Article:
To use them, grab either the zip or the tarball and extract it to your Volatility directory. You'll get the following new plugins (along with some supporting files):
- hivescan: finds the physical address of CMHIVE structures, which represent a registry hives in memory
- hivelist: takes a physical address of one CMHIVE, returns the virtual address of all hives, and their names
- printkey: takes a virtual address of a hive and a key name (e.g., 'ControlSet001\Control'), and display the key's timestamp, values and subkeys
- hashdump: dump the LanMan and NT hashes from the registry (deobfuscated). See this post for more details on how this is accomplished.
- lsadump: dump the LSA secrets (decrypted) from the registry. See this post for more information.
- cachedump: dump any cached domain password hashes from the registry. This will obviously only work if the memory image comes from a machine that was part of a domain. See this post for more details.
- Use hivescan to find the physical address of a hive.
- Pass one of those (any of them should do) to hivelist using the -o option. This will give you the virtual address of each of the hives in memory.
- With this list in hand, you can now examine individual keys within a hive using printkey, or use hashdump, lsadump, or cachedump to extract credentials from the memory image. The latter three need the virtual addresses of specific hives (SYSTEM and SAM for hashdump, SYSTEM and SECURITY for lsadump and cachedump).
If you're curious how registry access works under the hood, you can read my DFRWS paper or presentation, or check out the blog posts I wrote while doing that research: Enumerating Registry Hives, Reading Open Keys, and Cell Index Translation. And, of course, you can always just look at the source code :)
Some final, closing thoughts. Harlan Carvey's RegRipper has been a huge sucess, and has shown a lot of people how much forensic information is stored in the registry. It would be awesome if this great tool could be applied to memory forensics, but unfortunately I have not yet figured out a way to integrate the two. However, this perl module looks promising; perhaps someone could write a Python wrapper around my registry code that would expose an interface compatible with Parse::Win32Registry, allowing RegRipper to run against a memory image with only slight modifications.
Of course, since RegRipper plugins are all written in Perl, you could also just see what they're doing and reimplement it as a Volatility plugin! To make that easier, here's a quick guide to using the new registry API in Volatility:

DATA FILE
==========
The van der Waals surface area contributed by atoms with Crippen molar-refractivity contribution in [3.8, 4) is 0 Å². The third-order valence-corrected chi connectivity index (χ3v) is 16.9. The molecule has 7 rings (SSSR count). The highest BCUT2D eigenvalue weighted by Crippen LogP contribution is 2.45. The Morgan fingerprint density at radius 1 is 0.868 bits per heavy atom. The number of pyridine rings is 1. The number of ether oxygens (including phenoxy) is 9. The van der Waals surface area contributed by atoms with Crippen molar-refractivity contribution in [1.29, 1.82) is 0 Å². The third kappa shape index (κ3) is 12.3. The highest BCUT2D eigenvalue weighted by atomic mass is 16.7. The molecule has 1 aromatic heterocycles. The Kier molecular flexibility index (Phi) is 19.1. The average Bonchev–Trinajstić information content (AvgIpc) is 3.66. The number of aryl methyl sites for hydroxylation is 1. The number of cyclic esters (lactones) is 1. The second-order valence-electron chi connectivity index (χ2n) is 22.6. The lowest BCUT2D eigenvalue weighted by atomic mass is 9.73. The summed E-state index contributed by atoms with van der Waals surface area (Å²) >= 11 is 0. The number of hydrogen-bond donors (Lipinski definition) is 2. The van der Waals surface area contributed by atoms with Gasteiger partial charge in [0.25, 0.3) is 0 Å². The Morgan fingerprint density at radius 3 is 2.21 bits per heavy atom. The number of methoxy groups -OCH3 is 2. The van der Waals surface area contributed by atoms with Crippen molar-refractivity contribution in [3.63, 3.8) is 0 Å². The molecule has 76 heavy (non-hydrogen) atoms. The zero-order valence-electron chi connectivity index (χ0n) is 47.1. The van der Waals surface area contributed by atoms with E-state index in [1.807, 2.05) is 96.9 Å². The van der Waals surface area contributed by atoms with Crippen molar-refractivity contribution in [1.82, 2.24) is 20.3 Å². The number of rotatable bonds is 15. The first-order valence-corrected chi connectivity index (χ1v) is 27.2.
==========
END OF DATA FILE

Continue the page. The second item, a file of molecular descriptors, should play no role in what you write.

- Start by opening a hive and assigning it to an address space. The HiveAddressSpace represents a hive in memory, and takes a virtual address space and offset to a hive as a base. Also, because the registry types are not part of Volatility's standard types, you need to add them in.
from forensics.win32.hive2 import HiveAddressSpace
from forensics.win32.regtypes import regtypes
syshive = HiveAddressSpace(addr_space, types, syshive_address)
- Next, use the get_root() function to find the root key of the hive. You need to pass in the current profile.
from forensics.win32.rawreg import *
from forensics.object2 import Profile
theProfile = Profile()
root = get_root(syshive, theProfile)
- To open a key, use open_key():
key = open_key(root, ["ControlSet001", "Control", "Lsa"])
- To get a list of subkeys of a key, use subkeys():
for sk in subkeys(key):
- To get the values of a key, use values():
for v in values(key):
- To parse the value data and return it in a more meaningful representation, use value_data():
for v in values(key):
val_type, val_data = value_data(v)
print v.Name, val_type, val_data
That's pretty much all you need to know! You can access other attributes of keys and values as members of the Python objects returned. The attributes available can be found in regtypes.py; keys are _CM_KEY_NODE objects and values are _CM_KEY_VALUE objects.
I don't have time to write any more, unfortunately, but I hope these will be useful to people! I'll try to post an example of a RegRipper plugin converted to a Volatility one soon so there's a concrete example to work with. Until then, enjoy and feel free to e-mail me (or leave comments) with any questions!